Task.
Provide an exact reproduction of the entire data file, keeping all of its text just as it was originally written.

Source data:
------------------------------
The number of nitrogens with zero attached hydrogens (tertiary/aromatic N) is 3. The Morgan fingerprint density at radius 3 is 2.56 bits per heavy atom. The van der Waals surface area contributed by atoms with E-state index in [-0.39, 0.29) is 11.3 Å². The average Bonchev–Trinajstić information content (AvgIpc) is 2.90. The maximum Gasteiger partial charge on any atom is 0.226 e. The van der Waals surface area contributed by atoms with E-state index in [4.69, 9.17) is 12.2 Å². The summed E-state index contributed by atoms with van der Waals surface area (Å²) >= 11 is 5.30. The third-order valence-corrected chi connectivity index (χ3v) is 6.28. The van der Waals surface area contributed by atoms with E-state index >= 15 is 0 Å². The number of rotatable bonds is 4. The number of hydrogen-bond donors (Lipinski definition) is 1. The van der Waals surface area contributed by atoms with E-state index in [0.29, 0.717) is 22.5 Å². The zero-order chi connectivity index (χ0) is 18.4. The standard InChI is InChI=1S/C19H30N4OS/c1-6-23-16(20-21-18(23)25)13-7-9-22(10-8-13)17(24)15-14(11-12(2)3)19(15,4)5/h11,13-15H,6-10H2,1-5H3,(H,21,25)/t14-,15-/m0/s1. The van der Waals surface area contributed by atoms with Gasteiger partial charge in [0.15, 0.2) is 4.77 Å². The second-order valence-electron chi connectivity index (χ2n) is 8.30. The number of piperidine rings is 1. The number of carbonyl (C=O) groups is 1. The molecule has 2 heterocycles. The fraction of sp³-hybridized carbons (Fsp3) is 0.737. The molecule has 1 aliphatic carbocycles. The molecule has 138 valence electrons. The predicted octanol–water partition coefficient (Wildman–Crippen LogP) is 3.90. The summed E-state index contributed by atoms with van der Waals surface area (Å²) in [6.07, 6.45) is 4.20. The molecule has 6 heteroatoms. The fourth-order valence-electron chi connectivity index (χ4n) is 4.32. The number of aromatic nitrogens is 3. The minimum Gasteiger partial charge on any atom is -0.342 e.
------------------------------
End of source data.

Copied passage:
The number of nitrogens with zero attached hydrogens (tertiary/aromatic N) is 3. The Morgan fingerprint density at radius 3 is 2.56 bits per heavy atom. The van der Waals surface area contributed by atoms with E-state index in [-0.39, 0.29) is 11.3 Å². The average Bonchev–Trinajstić information content (AvgIpc) is 2.90. The maximum Gasteiger partial charge on any atom is 0.226 e. The van der Waals surface area contributed by atoms with E-state index in [4.69, 9.17) is 12.2 Å². The summed E-state index contributed by atoms with van der Waals surface area (Å²) >= 11 is 5.30. The third-order valence-corrected chi connectivity index (χ3v) is 6.28. The van der Waals surface area contributed by atoms with E-state index >= 15 is 0 Å². The number of rotatable bonds is 4. The number of hydrogen-bond donors (Lipinski definition) is 1. The van der Waals surface area contributed by atoms with E-state index in [0.29, 0.717) is 22.5 Å². The zero-order chi connectivity index (χ0) is 18.4. The standard InChI is InChI=1S/C19H30N4OS/c1-6-23-16(20-21-18(23)25)13-7-9-22(10-8-13)17(24)15-14(11-12(2)3)19(15,4)5/h11,13-15H,6-10H2,1-5H3,(H,21,25)/t14-,15-/m0/s1. The van der Waals surface area contributed by atoms with Gasteiger partial charge in [0.15, 0.2) is 4.77 Å². The second-order valence-electron chi connectivity index (χ2n) is 8.30. The number of piperidine rings is 1. The number of carbonyl (C=O) groups is 1. The molecule has 2 heterocycles. The fraction of sp³-hybridized carbons (Fsp3) is 0.737. The molecule has 1 aliphatic carbocycles. The molecule has 138 valence electrons. The predicted octanol–water partition coefficient (Wildman–Crippen LogP) is 3.90. The summed E-state index contributed by atoms with van der Waals surface area (Å²) in [6.07, 6.45) is 4.20. The molecule has 6 heteroatoms. The fourth-order valence-electron chi connectivity index (χ4n) is 4.32. The number of aromatic nitrogens is 3. The minimum Gasteiger partial charge on any atom is -0.342 e.